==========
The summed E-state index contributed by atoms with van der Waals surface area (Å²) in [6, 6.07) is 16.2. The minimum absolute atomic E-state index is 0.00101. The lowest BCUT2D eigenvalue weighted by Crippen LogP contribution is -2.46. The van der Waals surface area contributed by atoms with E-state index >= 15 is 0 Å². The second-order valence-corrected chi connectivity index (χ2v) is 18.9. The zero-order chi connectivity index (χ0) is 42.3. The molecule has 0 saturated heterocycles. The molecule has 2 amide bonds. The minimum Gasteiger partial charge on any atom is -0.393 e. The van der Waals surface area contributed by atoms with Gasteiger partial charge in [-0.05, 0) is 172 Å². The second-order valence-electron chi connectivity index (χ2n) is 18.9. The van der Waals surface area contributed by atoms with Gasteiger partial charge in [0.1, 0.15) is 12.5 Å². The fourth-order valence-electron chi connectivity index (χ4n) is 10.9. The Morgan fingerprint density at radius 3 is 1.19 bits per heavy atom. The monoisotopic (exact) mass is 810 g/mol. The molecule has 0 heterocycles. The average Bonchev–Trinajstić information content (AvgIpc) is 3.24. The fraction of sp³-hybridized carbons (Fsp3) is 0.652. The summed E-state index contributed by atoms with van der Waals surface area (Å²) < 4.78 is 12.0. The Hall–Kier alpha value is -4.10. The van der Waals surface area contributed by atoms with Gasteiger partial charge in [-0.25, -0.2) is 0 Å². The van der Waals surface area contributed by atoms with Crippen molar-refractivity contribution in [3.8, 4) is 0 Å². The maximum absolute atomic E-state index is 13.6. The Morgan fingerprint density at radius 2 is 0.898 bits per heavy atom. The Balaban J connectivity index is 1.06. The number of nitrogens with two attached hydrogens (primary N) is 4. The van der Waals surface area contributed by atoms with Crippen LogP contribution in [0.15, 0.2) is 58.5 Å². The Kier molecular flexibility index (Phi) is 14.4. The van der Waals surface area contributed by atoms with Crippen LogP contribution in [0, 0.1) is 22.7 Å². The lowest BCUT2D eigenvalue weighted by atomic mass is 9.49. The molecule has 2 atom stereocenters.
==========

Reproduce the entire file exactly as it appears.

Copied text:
The summed E-state index contributed by atoms with van der Waals surface area (Å²) in [6, 6.07) is 16.2. The minimum absolute atomic E-state index is 0.00101. The lowest BCUT2D eigenvalue weighted by Crippen LogP contribution is -2.46. The van der Waals surface area contributed by atoms with E-state index >= 15 is 0 Å². The second-order valence-corrected chi connectivity index (χ2v) is 18.9. The zero-order chi connectivity index (χ0) is 42.3. The molecule has 0 saturated heterocycles. The molecule has 2 amide bonds. The minimum Gasteiger partial charge on any atom is -0.393 e. The van der Waals surface area contributed by atoms with Gasteiger partial charge in [-0.05, 0) is 172 Å². The second-order valence-electron chi connectivity index (χ2n) is 18.9. The van der Waals surface area contributed by atoms with Gasteiger partial charge in [0.1, 0.15) is 12.5 Å². The fourth-order valence-electron chi connectivity index (χ4n) is 10.9. The Morgan fingerprint density at radius 3 is 1.19 bits per heavy atom. The monoisotopic (exact) mass is 810 g/mol. The molecule has 0 heterocycles. The average Bonchev–Trinajstić information content (AvgIpc) is 3.24. The fraction of sp³-hybridized carbons (Fsp3) is 0.652. The summed E-state index contributed by atoms with van der Waals surface area (Å²) < 4.78 is 12.0. The Hall–Kier alpha value is -4.10. The van der Waals surface area contributed by atoms with Gasteiger partial charge in [-0.25, -0.2) is 0 Å². The van der Waals surface area contributed by atoms with Crippen molar-refractivity contribution in [3.8, 4) is 0 Å². The maximum absolute atomic E-state index is 13.6. The Morgan fingerprint density at radius 2 is 0.898 bits per heavy atom. The Balaban J connectivity index is 1.06. The number of nitrogens with two attached hydrogens (primary N) is 4. The van der Waals surface area contributed by atoms with Crippen LogP contribution in [0.15, 0.2) is 58.5 Å². The Kier molecular flexibility index (Phi) is 14.4. The van der Waals surface area contributed by atoms with Crippen LogP contribution in [0, 0.1) is 22.7 Å². The lowest BCUT2D eigenvalue weighted by atomic mass is 9.49. The molecule has 2 atom stereocenters.